In 2020, the neo-Nazi organization, The Base, will likely attempt to recruit new members in the region, rely on members with military expertise and training, and use intimidation tactics to terrorize its victims and spread its white supremacist ideology. The Base formed in 2018 as an organization that seeks to defend the European race while establishing a network of supporters willing to use violence to overthrow the current social and political order for a perceived impending race war.
In June, an unidentified subject(s) posted The Base propaganda in the vicinity of Princeton University (Mercer County), making this the group’s first known recruitment effort in New Jersey. One piece of propaganda said, “Save Your Race, Join The Base,” and another depicted two men with their faces concealed, holding a flag with the group’s logo while giving the “Heil Hitler” salute.
In January, law enforcement arrested six members of The Base who conducted various types of military and weapons training. In the days leading up to a gun rights rally they planned to attend on January 20, Brian Lemley, William Bilbrough, and Canadian national Patrik Mathews were charged with numerous firearms offenses. Lemley, who was a Cavalry Scout in the US Army, and Mathews, who served as a combat engineer in the Canadian Army Reserve, allegedly built an assault rifle and purchased approximately 1,650 rounds of ammunition. Additionally, authorities charged Luke Lane, Michael Helterbrand, and Jacob Kaderli with conspiracy to murder two Antifa members after participating in a paramilitary training camp in Silver Creek, Georgia.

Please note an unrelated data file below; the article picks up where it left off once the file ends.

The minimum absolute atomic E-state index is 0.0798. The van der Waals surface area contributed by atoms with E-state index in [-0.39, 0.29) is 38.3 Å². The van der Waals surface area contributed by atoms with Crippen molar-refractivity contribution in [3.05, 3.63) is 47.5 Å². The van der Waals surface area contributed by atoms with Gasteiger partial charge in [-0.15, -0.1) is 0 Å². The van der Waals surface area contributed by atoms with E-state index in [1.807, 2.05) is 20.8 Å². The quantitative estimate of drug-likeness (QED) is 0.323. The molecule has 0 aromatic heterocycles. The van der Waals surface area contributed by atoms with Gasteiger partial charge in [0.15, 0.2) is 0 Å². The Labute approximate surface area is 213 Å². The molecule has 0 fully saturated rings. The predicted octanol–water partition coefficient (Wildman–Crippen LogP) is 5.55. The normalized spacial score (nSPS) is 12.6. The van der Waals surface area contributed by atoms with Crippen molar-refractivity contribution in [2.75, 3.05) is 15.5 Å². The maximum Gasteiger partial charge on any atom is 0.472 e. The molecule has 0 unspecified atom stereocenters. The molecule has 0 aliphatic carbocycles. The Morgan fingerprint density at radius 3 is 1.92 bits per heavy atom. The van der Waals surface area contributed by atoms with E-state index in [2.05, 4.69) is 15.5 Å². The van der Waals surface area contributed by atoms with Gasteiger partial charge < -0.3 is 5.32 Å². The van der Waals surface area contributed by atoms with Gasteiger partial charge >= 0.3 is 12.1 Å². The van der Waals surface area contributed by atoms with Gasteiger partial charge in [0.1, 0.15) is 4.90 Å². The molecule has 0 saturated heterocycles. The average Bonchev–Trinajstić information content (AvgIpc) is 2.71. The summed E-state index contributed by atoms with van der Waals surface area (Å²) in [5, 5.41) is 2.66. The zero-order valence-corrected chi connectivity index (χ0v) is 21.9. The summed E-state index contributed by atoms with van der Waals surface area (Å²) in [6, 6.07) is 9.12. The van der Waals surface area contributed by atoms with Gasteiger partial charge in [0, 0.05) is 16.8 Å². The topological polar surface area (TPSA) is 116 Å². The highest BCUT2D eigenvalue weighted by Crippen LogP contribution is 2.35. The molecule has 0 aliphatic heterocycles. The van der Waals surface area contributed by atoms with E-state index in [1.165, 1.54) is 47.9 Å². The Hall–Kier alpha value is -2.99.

In January, authorities arrested Yousef Barasneh for spray-painting swastikas and anti-Semitic words on a synagogue in Racine, Wisconsin, in September. Barasneh is also accused of plotting other acts of vandalism against minorities. Law enforcement asserted that Barasneh’s vandalism was directed by Richard Tobin of Brooklawn (Camden County). Authorities arrested Tobin in November for instructing The Base members to vandalize synagogues in Wisconsin and Michigan. Authorities said Tobin called the plan “Operation Kristallnacht,” a reference to when the Nazis destroyed synagogues in Germany in 1938.